It is deep into fall. Frankie needs a lot more heat than supplied in his outdoor enclosure. The Rubbermaid enclosure perfectly suited to a 35 pounds sulcata, and just recently insulated for colder days, is a tight fit for a 65 pound sulcata who needs to spend a lot of time outdoors.
So enter winter plans. A path is set up to get Frankie from outside to inside for the night. A nice warm area in the gecko room is provided for Frankie's comfy sleep. Just like last year Frankie will be spending time in the gecko room when it's too cold outside.
Repeating last year's efforts, the gecko room is prepared for Frankie's winter visit: Containers moved from the floor, plants placed above ground, a panel installed near the to door to protect it from Frankie scratches cause by his turning maneuvers, colorful items moved out of reach from a eager sulcata seeking to taste potential food....well, I could go on and on. The room must be prepared for a bored "I want to go outside NOW" sulcata tortoise. I did just what I did last year in preparation for Frankie.
With a growing sulcata, anticipation and forethought is a priceless talent. Without it, a sulcata owner is headed to disaster. Frankie is bigger than last year. It's a fact that needs to be drilled into my head.
Saturday morning Frankie and I went on the Big Walk knowing that the afternoon would be increasing clouds, rain and decreasing temperatures. By 2:00 p.m. Frankie was spending his time indoors. I figured the Big Walk would satisfy his restlessness and he would settle indoors for the afternoon.
So I thought.
Our neighbor was mowing so Greg and I missed the BIG CRASH. Luckily I had headed downstairs for a Frankie-check before going on an errand.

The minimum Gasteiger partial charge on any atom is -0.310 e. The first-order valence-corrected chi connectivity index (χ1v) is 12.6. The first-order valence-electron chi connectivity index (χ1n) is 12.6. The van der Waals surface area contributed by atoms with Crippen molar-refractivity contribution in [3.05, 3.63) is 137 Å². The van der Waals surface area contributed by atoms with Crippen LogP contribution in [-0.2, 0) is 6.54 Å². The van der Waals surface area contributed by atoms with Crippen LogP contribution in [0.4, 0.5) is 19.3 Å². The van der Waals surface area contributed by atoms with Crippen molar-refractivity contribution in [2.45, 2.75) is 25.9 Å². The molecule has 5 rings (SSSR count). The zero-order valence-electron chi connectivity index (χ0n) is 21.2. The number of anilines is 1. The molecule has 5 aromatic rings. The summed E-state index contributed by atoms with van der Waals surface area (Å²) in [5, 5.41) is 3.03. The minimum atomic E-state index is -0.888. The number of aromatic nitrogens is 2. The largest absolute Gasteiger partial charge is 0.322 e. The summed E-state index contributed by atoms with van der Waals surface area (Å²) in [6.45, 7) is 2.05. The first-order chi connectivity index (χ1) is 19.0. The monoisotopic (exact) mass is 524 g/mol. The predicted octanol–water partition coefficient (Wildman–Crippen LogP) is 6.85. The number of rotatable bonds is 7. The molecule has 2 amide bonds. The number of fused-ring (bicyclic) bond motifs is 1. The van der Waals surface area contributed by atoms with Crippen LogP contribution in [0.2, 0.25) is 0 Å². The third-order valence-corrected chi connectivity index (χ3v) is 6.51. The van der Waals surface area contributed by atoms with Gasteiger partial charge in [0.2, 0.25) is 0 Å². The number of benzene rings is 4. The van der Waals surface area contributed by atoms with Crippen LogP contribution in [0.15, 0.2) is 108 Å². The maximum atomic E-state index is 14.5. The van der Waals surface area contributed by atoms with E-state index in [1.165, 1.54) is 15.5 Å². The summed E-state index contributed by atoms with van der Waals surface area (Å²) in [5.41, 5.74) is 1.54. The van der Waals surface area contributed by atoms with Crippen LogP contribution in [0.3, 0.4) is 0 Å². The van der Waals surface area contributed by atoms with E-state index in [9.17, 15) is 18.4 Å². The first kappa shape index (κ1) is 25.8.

I walk into the gecko room and find Frankie tangled up in the middle of a fallen metal terrarium stand with electric wires, basking lights, and fluorescent fixtures twisted around him like a child's game of "tie up the babysitter." Frankie has dragged this twisted rubble of metal, wires and lights about ten feet from its original position.
Then horrible reality hit me that that THIS metal stand and all those electrics once stood against the wall with a glass enclosure filled with geckos. Stepping over the struggling Frankie frantic to undo himself, I see not one, not two, not three but four glass aquariums that once sat upright on stands and filled with geckos all over the floor in various states of destruction. In some broken enclosures I can see geckos frantically trapped amidst tossed branches, bamboo and substrate. I wonder what the death count will be.
I scream as loud as I can, "GRRREEEEEEEEEEEEEEEGGGG!" It is a distinctive emergency cry clear as a fire engine driving to a burning house. Temporarily stunned, I am not even sure where to start amidst this disaster.
Greg arrives and Frankie gets first attention lest he drag his iron foe across the gecko room and take down any more shelves or enclosures.
I have no idea how we untangled the 65 pound struggling monster. Unwinding cords around his feet and through the iron bars, weaving fluorescent fixtures hitched to his head, we unwedge Frankie's huge shell from the metal legs. Frankie is free. Frankie immediately wants a second shot at the iron monster that entrapped him and Greg has to drag Frankie to the other side of the gecko room.
Eighteen loose geckos are re-capture. One completely destroyed ExoTerra terrarium, one cracked ten gallon and twenty gallon enclosure, and a miraculously unscathed 60 gallon glass terrarium took me an hour to clean up. There were no deaths but some very terrified geckos may be "sulcata" traumatize for the rest of their lives. I don't think Rose the water dragon will ever let Frankie in close proximity again.
And whose fault was this? Greg yelled at Frankie. Frankie looked at him like "hurry and clean up so we can go for round two". Greg yelled at me for letting Frankie inside the gecko room. I yelled at Frankie because I think Frankie is protesting that he wanted back outside and he was going to let me know why I should. Frankie looks at me like, "What?!!!"
Didn't I expect something like this was eventually going to happen when a 65 pound bulldozing, furniture moving, bored sulcata is left alone in a room full of glass aquariums? Sure, last year he wasn't capable of doing this. But this year…..
Yep, all my fault. I forgot the biggest rule of owning a sulcata: Always anticipate the next pound.
My new mantra: prepare for the next pound.